AGENTS: a distributed client-server system for leaf cell generation

Moreira, Dilvan de Abreu, Walczowski, Les T. (1997) AGENTS: a distributed client-server system for leaf cell generation. ACM Transactions on Design Automation of Electronic Systems, 2 (1). pp. 42-61. ISSN 1084-4309. (doi:10.1145/250243.250248) (The full text of this publication is not currently available from this repository. You may be able to access a copy if URLs are provided)

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http://doi.org/10.1145/250243.250248

Abstract

The AGENTS system is a set of programs designed to generate automatically the mask-level layout of full custom CMOS, BICMOS, and bipolar leaf cells. The system is formed from four sever programs: the placer, router, database, and broker.The placer places components in a cell, the router wires the circuits sent to it, the database stores all the information that is dependent upon the fabrication process, such as the design rules, and the Broker makes the services of the other servers available.These servers communicate over a computer network using the TCP/IP Internet Protocol. The Placer server receives from its client the description and netlist of the circuit to be generated using EDIF (Electronic Design Interchange Format.) The output to its client is the mask layout of the circuit, again codified in EDIF. The comcept of agents as software components which have the ability to communicate and cooperate with each other is at the heart of the AGENTS system. This concept is not only used at the higher level, for the four servers, but at a lower level as well, inside the Router and Placer servers, where small relatively simple agents work together to accomplish complex tasks. These small agents are responsible for all the reasoning carried out by the two servers, as they hold the basic inference routines and the knowledge needed by the servers. The system's philosophy is that competence should emerge out of the collective behavior of a large number of relatively simple agents. In addition and integrated to these small agents, the system uses a genetic algorithm to improve components' placement before routing.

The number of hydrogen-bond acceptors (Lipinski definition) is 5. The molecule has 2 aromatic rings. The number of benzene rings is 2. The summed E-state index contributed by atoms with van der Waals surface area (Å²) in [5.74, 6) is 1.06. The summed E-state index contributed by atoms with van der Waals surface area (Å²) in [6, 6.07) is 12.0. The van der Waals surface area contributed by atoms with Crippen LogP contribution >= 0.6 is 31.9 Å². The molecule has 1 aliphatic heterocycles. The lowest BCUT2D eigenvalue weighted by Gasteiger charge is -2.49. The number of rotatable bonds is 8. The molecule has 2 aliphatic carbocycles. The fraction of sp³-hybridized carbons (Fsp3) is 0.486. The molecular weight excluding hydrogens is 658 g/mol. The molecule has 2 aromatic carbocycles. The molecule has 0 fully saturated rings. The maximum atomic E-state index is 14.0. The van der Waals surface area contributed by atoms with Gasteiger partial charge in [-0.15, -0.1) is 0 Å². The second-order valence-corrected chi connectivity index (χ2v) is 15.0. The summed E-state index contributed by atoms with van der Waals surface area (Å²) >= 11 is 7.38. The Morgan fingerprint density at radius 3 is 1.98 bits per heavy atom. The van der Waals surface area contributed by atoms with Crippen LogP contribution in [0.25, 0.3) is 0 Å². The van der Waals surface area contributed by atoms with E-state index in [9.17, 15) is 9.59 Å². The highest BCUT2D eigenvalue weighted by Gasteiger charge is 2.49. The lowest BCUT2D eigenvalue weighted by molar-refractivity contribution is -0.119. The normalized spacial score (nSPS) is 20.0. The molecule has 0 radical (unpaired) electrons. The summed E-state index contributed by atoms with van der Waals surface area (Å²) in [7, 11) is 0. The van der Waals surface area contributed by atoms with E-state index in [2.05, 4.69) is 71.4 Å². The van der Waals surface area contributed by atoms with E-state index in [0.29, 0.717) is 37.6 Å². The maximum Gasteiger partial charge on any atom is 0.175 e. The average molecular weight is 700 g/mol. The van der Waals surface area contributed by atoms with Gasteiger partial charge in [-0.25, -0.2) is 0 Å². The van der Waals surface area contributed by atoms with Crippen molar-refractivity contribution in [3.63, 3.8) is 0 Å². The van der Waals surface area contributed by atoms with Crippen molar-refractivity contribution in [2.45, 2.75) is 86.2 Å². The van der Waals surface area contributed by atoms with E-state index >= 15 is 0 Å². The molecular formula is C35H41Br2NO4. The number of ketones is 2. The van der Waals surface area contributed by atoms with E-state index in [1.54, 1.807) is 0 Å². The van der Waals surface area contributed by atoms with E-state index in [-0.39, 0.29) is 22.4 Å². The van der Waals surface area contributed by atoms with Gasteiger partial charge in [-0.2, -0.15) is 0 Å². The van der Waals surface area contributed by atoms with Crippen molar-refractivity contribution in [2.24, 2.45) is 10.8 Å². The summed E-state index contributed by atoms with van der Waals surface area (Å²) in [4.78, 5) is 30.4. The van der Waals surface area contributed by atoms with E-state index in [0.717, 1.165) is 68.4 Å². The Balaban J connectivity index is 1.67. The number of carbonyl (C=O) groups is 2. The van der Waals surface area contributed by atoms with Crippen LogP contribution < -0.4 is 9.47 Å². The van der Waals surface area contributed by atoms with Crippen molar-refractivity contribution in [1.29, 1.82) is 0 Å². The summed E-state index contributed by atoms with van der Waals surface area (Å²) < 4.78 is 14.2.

Item Type: Article
DOI/Identification number: 10.1145/250243.250248
Subjects: T Technology
Divisions: Faculties > Sciences > School of Engineering and Digital Arts > Digital Media
Depositing User: Tina Thompson
Date Deposited: 03 Aug 2015 10:59 UTC
Last Modified: 29 May 2019 15:52 UTC
Resource URI: https://kar.kent.ac.uk/id/eprint/50001 (The current URI for this page, for reference purposes)
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